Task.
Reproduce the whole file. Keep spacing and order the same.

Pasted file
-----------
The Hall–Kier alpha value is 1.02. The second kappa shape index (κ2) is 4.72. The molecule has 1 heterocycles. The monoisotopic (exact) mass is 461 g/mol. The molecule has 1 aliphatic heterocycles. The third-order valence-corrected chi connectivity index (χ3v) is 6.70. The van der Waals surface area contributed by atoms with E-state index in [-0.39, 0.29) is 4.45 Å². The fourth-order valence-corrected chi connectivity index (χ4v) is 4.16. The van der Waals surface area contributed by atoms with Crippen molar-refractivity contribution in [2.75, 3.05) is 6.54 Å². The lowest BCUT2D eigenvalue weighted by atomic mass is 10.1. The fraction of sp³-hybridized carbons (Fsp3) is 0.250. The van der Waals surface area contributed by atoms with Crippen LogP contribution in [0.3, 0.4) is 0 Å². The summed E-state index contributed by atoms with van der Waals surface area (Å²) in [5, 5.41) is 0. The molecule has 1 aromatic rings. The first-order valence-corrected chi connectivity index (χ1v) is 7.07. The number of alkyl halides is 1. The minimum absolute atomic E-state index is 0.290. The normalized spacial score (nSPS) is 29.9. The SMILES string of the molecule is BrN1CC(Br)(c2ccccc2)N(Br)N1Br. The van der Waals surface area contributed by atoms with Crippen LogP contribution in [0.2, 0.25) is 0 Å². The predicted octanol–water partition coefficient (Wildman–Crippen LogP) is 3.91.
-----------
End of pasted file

The Hall–Kier alpha value is 1.02. The second kappa shape index (κ2) is 4.72. The molecule has 1 heterocycles. The monoisotopic (exact) mass is 461 g/mol. The molecule has 1 aliphatic heterocycles. The third-order valence-corrected chi connectivity index (χ3v) is 6.70. The van der Waals surface area contributed by atoms with E-state index in [-0.39, 0.29) is 4.45 Å². The fourth-order valence-corrected chi connectivity index (χ4v) is 4.16. The van der Waals surface area contributed by atoms with Crippen molar-refractivity contribution in [2.75, 3.05) is 6.54 Å². The lowest BCUT2D eigenvalue weighted by atomic mass is 10.1. The fraction of sp³-hybridized carbons (Fsp3) is 0.250. The van der Waals surface area contributed by atoms with Crippen LogP contribution in [0.3, 0.4) is 0 Å². The summed E-state index contributed by atoms with van der Waals surface area (Å²) in [5, 5.41) is 0. The molecule has 1 aromatic rings. The first-order valence-corrected chi connectivity index (χ1v) is 7.07. The number of alkyl halides is 1. The minimum absolute atomic E-state index is 0.290. The normalized spacial score (nSPS) is 29.9. The SMILES string of the molecule is BrN1CC(Br)(c2ccccc2)N(Br)N1Br. The van der Waals surface area contributed by atoms with Crippen LogP contribution in [0.2, 0.25) is 0 Å². The predicted octanol–water partition coefficient (Wildman–Crippen LogP) is 3.91.